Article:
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Chester Progressive
Chester , California
June 17, 2015     Chester Progressive
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June 17, 2015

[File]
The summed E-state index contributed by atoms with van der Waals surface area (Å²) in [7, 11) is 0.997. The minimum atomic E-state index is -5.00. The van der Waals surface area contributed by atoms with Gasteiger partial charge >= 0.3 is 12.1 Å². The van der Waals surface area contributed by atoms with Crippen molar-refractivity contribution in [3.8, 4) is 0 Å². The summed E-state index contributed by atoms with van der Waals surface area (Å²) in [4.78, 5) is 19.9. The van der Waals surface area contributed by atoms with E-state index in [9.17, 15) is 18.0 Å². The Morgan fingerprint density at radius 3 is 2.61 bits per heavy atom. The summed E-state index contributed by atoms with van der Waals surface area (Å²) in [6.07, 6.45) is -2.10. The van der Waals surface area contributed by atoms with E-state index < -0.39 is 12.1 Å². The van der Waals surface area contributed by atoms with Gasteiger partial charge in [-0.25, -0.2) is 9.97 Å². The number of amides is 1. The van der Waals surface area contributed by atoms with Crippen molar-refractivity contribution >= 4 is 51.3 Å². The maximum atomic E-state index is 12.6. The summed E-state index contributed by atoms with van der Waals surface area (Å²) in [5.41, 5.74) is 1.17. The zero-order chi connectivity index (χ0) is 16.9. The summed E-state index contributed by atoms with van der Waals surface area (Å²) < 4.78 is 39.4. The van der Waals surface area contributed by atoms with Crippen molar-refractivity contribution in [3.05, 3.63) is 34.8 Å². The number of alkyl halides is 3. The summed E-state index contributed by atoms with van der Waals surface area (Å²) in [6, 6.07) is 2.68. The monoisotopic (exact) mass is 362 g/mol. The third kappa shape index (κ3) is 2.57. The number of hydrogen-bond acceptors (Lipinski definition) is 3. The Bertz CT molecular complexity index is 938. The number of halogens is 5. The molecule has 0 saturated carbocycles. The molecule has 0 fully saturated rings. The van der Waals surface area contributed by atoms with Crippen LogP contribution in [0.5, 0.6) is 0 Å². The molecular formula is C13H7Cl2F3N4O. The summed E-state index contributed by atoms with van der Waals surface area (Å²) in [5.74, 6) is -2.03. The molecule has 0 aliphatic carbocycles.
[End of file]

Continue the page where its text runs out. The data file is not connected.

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101] Wednesday, June 17, 2015 Bulletin, Record, Progressive, Reporter LETI'ERS, from page 9B plastic sheeting and a suggestion to sprinkle pesticide on the wood (that we later burn and breathe?). This will prevent losing "the beautiful pine tree in their yard." I only hope those pine beetles in my neighbors' (free?) wood were told which yard to stay in. I applaud the desire to avoid waste and help others with free firewood. This is a thoughtful act, when considered by itself. However, has the council considered how many trees within town this will put at additional risk? How many people will not be able to remove a newly infected tree from their property (quite expensive) and will instead be forced to leave it standing and further pass the infection? As someone who has seen what the pine beetle can do to scenic mountain towns in Wyoming, I urge the council to abandon this proposal, or this "free" wood may become intolerably expensive. Nicholas Manos Portola Deceiving invitation Here's a deceiving invitation from the U.S. Forest Service. June 24 at 5 p.m. Beckwourth District Office. "Please come and join the Beckwourth Ranger District to learn about the Lake Basin Project and share your ideas. This project intends to improve Sierra Nevada Yellow-Legged frog habitat by mitigating creek crossings and reducing road and trail impacts." Will Deb Bumpus be there? The USFS doesn't want public input, they just want to say they followed "procedure" before they carried out their plans. Seriously? Once again, the USFS will limit your access to the forests. The Forest Service is the "apex predator"; they're currently killing a species of fish (trout) in the Bucks Lake Wilderness region to save another species of amphibians, yellow-legged frogs. The United States Forest Service, biologists and administration, are out of control in this region. As Mother Nature's assassins, they're the doctor Josef Mengeles of our time. They're the unelected bureaucrats in uniform with an agenda to play God in our forests. The only way to stop them is to sue them. I hope that Plumas County attorneys will add these new efforts by the Beckwourth Ranger District to their current lawsuit against the USFS. Extinction is a natural phenomenon; it occurs at a natural rate of about one to five species per year. It's like the weather or a box of chocolates, you never know what you're going to get. Karma in my lifetime? Our National Security Agency has nothing on China. Now the personal data of all federal workers (including our local USFS) has been hacked by the Chinese. God works in curious ways. I don't feel sorry for them. Perhaps the USFS will chase their own Social Security numbers, instead of ruining our local economy. Their pseudo-science and draconian regulations deserve a hearing before Congress. Trent Saxton Lake Davis biT. IASS00 TttFATt00E MAIN ST. Ct]t00STEt:t CA 96o00o Skowi.g, ]:rJa9. June 19 a[ 7pro. Sahrag, June 0 a[ pm :ree Admission www.m[lassen[kealve.or Interfaith Worship (Worship of our Creator) All Are Welcome Jew Hindu Muslim Christian Buddhist Native American All Others "Don't try to convert me to .your religion and I won't try to convert you to mine." All will have equal time to express their worship. Every Wednesday 1:15 p.m.-2:30 p.m. At Mountain View Manor, Quincy Plan lays out roadmap for Caltrans' future Caltrans recently announced the release of its new 2015 - 2020 Strategic Management Plan, a roadmap of how Caltrans will meet the bold goals it has set for itself in order to be a high-performance, efficient, innovative and modern state department of transportation. The department will report to the public on its progress through its quarterly "Mile Marker," a plain-language accounting of where Caltrans is succeeding and where it needs improvement. "Adopting a new mission, vision and goals was only the beginning of helping Caltrans better focus on improved department performance, accountability and communications," said Caltrans Director Malcolm Dougherty. "The Strategic Management Plan takes it to the next level by laying out the specific performance measures we will use to communicate honestly and transparently about our progress in meeting our department's goals." The Strategic Management Plan describes Caltrans' five goals and their corresponding objectiyes, adding performance measures connected to each goal. These performance measures will be used by Caltrans as tools to manage from the plan. The five goals and a sample of performance measure targets follow: Safety and health: Provide a safe transportation system for workers and users, and promote health through active transportation and reduced pollution in communities. --Zero work zone-related worker deaths each year. (For calendar year 2014, there were zero Caltrans employee fatalities.) --Fewer than 0.5 fatalities for every 100 million miles traveled on state highways. (Baseline for calendar year 2012: 0.61.) --Reduce the number of fatalities for bicycling, pedestrian and transit trips by 10 percent each year. --By 2020, reduce the pollutants and greenhouse gases generated within the transportation system by 85 percent (from 2000 levels). Stewardship and efficiency: Money counts. Responsibly manage California's transportation related assets. --Increase the miles of roads with good pavement to no less than 88 percent of the total highway system. (As of 2013 Pavement Condition Survey: 84 percent.) --Have Caltrans' inventory of bridges around the state rate 95 or better (out of 100) on the Bridge Health Index. (For fiscal year 2013-14: 96.3.) --Deliver 100 percent of planned projects for each fiscal year so they can begin construction. (For fiscal year 2013-14:98 percent.) Sustainability, livability and economy: Make long-lasting, smart mobility decisions that improve the environment, support a vibrant economy and build communities, not sprawl. --By 2020, triple the number of trips taken via bicycle, and double the amount taken via walking or transit. --Deeply cut transportation system-related air pollution, including a 15 percent cut (from 2010 levels) of greenhouse gas emissions to achieve 1990 levels by 2020; an 85 percent reduction (from 2000 levels) in diesel particulate matter emissions statewide by 2020; and an 80 percent reduction (from 2010 levels) in nitrogen oxide emissions by 2023 in the South Coast Air Basin (Orange County and the nondesert regions of Los Angeles, Riverside and San Bernardino counties). System performance: Utilize leadership, collaboration and strategic partnerships to develop an integrated transportation system that provides reliable and accessible mobility for travelers. --Improve the travel time reliability for four major commuting directions (SR-57 in Orange County, 1-110 in Los Angeles, 1-80 in portions of the Bay Area and 1-210 in Los Angeles). --Have 90 percent of intercity rail trips be considered on time by 2020. --Slow the growth of hours that drivers are delayed driving in urban areas. Organizational excellence: Be a national leader in delivering quality service through excellent employee performance, public communication and accountability. --Expand the percentage of Caltrans employees who indicate that they work in a positive environment. --Increase the percentage of stakeholders who feel that Caltrans' overall communication, professionalism and service levels have improved. --Increase the percentage in the number of partners who agree or strongly agree that Caltrans is a collaborative partner. The new Strategic Management Plan is a culmination of a comprehensive process that builds upon the efforts of the Caltrans Program Review, Caltrans Improvement Project and recommendations of the State Smart Transportation Initiative. The plan, along with the goals and objectives within, was created through extensive discussions within Caltrans and the California State Transportation Agency, and with the valuable participation of Caltrans employees, stakeholders and regional partners. In many cases, Caltrans is in the process of determining and developing baselines for all performance measures. The Strategic Management Plan is only one of the steps Caltrans has taken recently to embrace reform, transform into a modern transportation agency and better serve all Californians. Its new mission, vision and goals encompass a larger set of outcomes around economy, livability and environment in addition to the traditional goals of improving mobility. To improve communication and community outreach, Caltrans publishes "The Mile Marker, A Caltrans Performance Report," which tracks how Caltrans is performing and where it needs to improve. Caltrans also released its 2012 Statewide Household Travel Survey, which showed that residents have used walking, biking, transit and other nonmotorized sources for 23 percent of trips, more than double the amount in the 2000 survey. This underscores the rising demand for nonmotorized transportation infrastructure. For more details on the reform efforts underway at Caltrans, visit Read the new Strategic "Management Plan at Visit the Caltrans Office of Strategic Management at Applications wanted for Economic Vitality Grant Program development effort provides a total of up to $200,000 to deserving local government organizations, educational institutions and 501(c)(3) nonprofit organizations to fund projects or programs designed to spur innovation and job creation. In an effort to build a bette California and promote local economic growth in the state, Pacific Gas and Electric Co. recently announced the open application period of its Economic Vitality Grant Program. In its third year, the utility's economic Noheastern Rural ** Heakh Clini Proudly Acknowledges Ridmrd Carl00n, MD ,June 2015 Em0000,!oyee Of The Month r r 'PG&E'wants to,help the, communities where we deliver gas and electricity to grow and thrive economically. As one of California's largest employers and taxpayers, we are a key contributor to local economies. In addition, this grant program continues our long, proud history of supporting the local organizations working hard to provide career training and create even more jobs for Californians," said PG&E Chairman, CEO and President Tony Earley. As part of PG&E's nearly $2.5 million charitable commitment to economic vitality in 2015, this • shareholder-funded program will invest in local initiatives that aim to attract, retain or expand local businesses; provide business development, incubation or acceleration opportunities; or provide valuable workforce training. The community need for job creation and economic opportunity will be a strong factor when considering grant applications. Applications for PG&E's Economic Vitality Grant Program will be accepted through July 31. To learn more and apply, visit • Topsoil & Manure .... 12 yards, delivered* s350 • Manure Only ........... 12 yards, delivered* s350 -- Screened and Processed - SAND & GRAVEL AVAILABLE Call (530)257-4506 *Susanville area, call for outlying areas. -PLUS- . Drip Irrigation Products • Grow Lights • Grow Bags (Hard to Find!) ...... r ' 'i=' %' i " nlm I " • "Every kind of animal poop." • Knives • Sunglasses • Tactical Equipment • Survival / Prepper Gear ;& SuDpttes Attention ATVers Pok’r Rotary Cub of Portola's First Annual Jerry Todd Memorial ATV Poker Run Saturday, June 27th Poker Run is 1 - 5 p.m. at Diamond S Ranch located in Sierra Valley 2634 County Road A-23, Seckwourth $35 registration fee includes BBQ at 5:30 p.m. Additional dinners available for $15 each Live music after dinner, no host bar & raffle drawing! For more information go to: , ' ":;"''' , Email us at Call: 530-249-1121 All proceeds benefit the Rotary Club of Portola's Endowment funding of our local scholarships.